Business growth, in its simplest form, is an increase in what you already do. If you are a writer who writes social commentary, you write more social commentary, in more places, for more readers. If you're a CPA who specializes in small-business taxes, you hire an assistant or two and handle more tax work for more clients.
Business growth is not diversification. Diversifying is a different kind of business growth.
Before diving deep, let us understand the reasons to diversify your business.
Reasons to Diversify your Business
There are a number of reasons why a small business could consider diversification as an option:
- To create additional income streams, instead of being reliant on a particular product or service. This is particularly important if anything more than about 35% of your revenue is generated by one offering.
- Establish new challenges and growth opportunities. It’s easy to get so locked into the day-to-day operation of your business that you lose out on good opportunities for expansion.
- Manage revenue to balance seasonal or cyclical products. If your products and services only generate income at certain times of the year, you’re open to having a slump during the off-season – every time it comes around.
- Give existing customers a wider range to choose from. This works well if your products are related enough to appeal to the same target market. For example, if you offer IT support services, you might find benefit in expanding to provide IT training for employees.
- Attract a new market segment of potential customers. If your customer base is small and exclusive, you run the risk of losing half of your income if one goes out of business. By adding new product lines, you can draw a completely new target audience, which decreases your reliance on the select few.
Advantages and Disadvantages of Diversification
- It costs money. Whether the capital outlay for infrastructure and raw materials or simply the loss of existing income while you step back from providing your existing services to explore the new avenues, you must be able to absorb the cost without repercussion.
- Risk of failure. Yes, this applies to almost everything you do anyway, but the risk increases when you “fund” new ventures with existing ones—even if you aren’t doing so financially.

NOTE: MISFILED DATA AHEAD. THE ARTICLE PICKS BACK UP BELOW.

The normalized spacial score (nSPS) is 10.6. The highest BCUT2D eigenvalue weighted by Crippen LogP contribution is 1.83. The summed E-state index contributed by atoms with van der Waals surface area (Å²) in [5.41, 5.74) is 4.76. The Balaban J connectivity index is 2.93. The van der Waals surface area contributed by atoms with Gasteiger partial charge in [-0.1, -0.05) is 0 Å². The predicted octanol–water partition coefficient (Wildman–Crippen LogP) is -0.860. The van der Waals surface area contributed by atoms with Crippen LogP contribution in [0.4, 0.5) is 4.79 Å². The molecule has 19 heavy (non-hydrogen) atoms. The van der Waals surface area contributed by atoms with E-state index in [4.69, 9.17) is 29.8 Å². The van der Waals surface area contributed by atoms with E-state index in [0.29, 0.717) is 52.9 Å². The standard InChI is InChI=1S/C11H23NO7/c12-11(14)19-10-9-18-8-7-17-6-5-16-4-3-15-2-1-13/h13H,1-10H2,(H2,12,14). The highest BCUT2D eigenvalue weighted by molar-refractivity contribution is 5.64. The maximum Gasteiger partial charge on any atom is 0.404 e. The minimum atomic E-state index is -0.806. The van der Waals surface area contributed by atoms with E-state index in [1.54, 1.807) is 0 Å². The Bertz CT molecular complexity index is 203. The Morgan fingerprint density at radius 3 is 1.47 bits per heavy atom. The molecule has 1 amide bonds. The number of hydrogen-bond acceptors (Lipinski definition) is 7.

- Resource readiness. Do you have the necessary resources in terms of the human capital, knowledge base, information technology and core competencies (including your own)?
- Competition. A foray into a new market brings new competitors as well as customers. Determine the risk of competition to both your new and existing ventures and whether you’re able to respond to it.
Factors to Consider
1. Review all Facts
Understand the ramification completely and don’t just consider the potential upsides
2. Be Realistic
It is normally very hard to move into unfamiliar territory without proper knowledge and experience in a particular field
3. Be Contractually Aware
Get help if you are unsure. For example - large mining companies have specific and usually extremely complex, penalty-driven contracts that, if not fully understood, can quickly bring a business to its knees
4. Ask Questions to Yourself
Does the business change fit with your future goals? In how many ways does it actually compliment it? Can you cross-utilise resources?
Diversification doesn’t always require you to make drastic changes to your business plans. Sometimes, a small step will be sufficient to diversify the business. For example, if you run a training company, you can include new courses, and in the case of catering business, new categories or cuisine can be added. This way, the risk factor can be reduced as it does not involve any significant changes.
Diversification might sound little risky and painful, but if done correctly, the results will be worth the effort.
We at Commitbiz can help you set up a business in the UAE. Contact us today for more information.